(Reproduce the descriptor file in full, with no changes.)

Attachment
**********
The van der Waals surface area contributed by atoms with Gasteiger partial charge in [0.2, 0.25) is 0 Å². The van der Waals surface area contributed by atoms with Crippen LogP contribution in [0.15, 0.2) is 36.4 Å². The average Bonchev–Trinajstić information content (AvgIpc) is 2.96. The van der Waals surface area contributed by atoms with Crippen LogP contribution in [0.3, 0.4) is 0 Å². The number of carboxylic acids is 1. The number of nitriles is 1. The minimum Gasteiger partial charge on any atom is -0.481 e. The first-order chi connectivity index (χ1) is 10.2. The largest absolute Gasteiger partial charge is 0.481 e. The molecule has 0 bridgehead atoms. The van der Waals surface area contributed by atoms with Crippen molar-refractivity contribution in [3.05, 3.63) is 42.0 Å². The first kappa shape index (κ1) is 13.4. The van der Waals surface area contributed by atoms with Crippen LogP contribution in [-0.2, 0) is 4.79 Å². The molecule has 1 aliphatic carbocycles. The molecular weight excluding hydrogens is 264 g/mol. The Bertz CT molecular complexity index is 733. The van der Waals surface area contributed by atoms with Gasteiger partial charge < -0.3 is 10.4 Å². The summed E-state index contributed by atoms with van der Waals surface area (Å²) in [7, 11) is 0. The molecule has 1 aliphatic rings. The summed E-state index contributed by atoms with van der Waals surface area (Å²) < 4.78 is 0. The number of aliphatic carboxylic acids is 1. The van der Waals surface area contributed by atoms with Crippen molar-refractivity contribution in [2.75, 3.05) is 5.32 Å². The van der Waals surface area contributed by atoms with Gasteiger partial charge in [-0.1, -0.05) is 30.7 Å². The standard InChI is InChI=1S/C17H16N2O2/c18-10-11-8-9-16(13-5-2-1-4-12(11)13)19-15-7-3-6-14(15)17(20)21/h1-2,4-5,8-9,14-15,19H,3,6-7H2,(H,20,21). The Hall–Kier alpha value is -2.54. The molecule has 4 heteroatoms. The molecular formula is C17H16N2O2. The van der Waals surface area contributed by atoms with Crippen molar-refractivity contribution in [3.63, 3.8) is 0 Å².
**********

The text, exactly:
The van der Waals surface area contributed by atoms with Gasteiger partial charge in [0.2, 0.25) is 0 Å². The van der Waals surface area contributed by atoms with Crippen LogP contribution in [0.15, 0.2) is 36.4 Å². The average Bonchev–Trinajstić information content (AvgIpc) is 2.96. The van der Waals surface area contributed by atoms with Crippen LogP contribution in [0.3, 0.4) is 0 Å². The number of carboxylic acids is 1. The number of nitriles is 1. The minimum Gasteiger partial charge on any atom is -0.481 e. The first-order chi connectivity index (χ1) is 10.2. The largest absolute Gasteiger partial charge is 0.481 e. The molecule has 0 bridgehead atoms. The van der Waals surface area contributed by atoms with Crippen molar-refractivity contribution in [3.05, 3.63) is 42.0 Å². The first kappa shape index (κ1) is 13.4. The van der Waals surface area contributed by atoms with Crippen LogP contribution in [-0.2, 0) is 4.79 Å². The molecule has 1 aliphatic carbocycles. The molecular weight excluding hydrogens is 264 g/mol. The Bertz CT molecular complexity index is 733. The van der Waals surface area contributed by atoms with Gasteiger partial charge < -0.3 is 10.4 Å². The summed E-state index contributed by atoms with van der Waals surface area (Å²) in [7, 11) is 0. The molecule has 1 aliphatic rings. The summed E-state index contributed by atoms with van der Waals surface area (Å²) < 4.78 is 0. The number of aliphatic carboxylic acids is 1. The van der Waals surface area contributed by atoms with Crippen molar-refractivity contribution in [2.75, 3.05) is 5.32 Å². The van der Waals surface area contributed by atoms with Gasteiger partial charge in [-0.1, -0.05) is 30.7 Å². The standard InChI is InChI=1S/C17H16N2O2/c18-10-11-8-9-16(13-5-2-1-4-12(11)13)19-15-7-3-6-14(15)17(20)21/h1-2,4-5,8-9,14-15,19H,3,6-7H2,(H,20,21). The Hall–Kier alpha value is -2.54. The molecule has 4 heteroatoms. The molecular formula is C17H16N2O2. The van der Waals surface area contributed by atoms with Crippen molar-refractivity contribution in [3.63, 3.8) is 0 Å².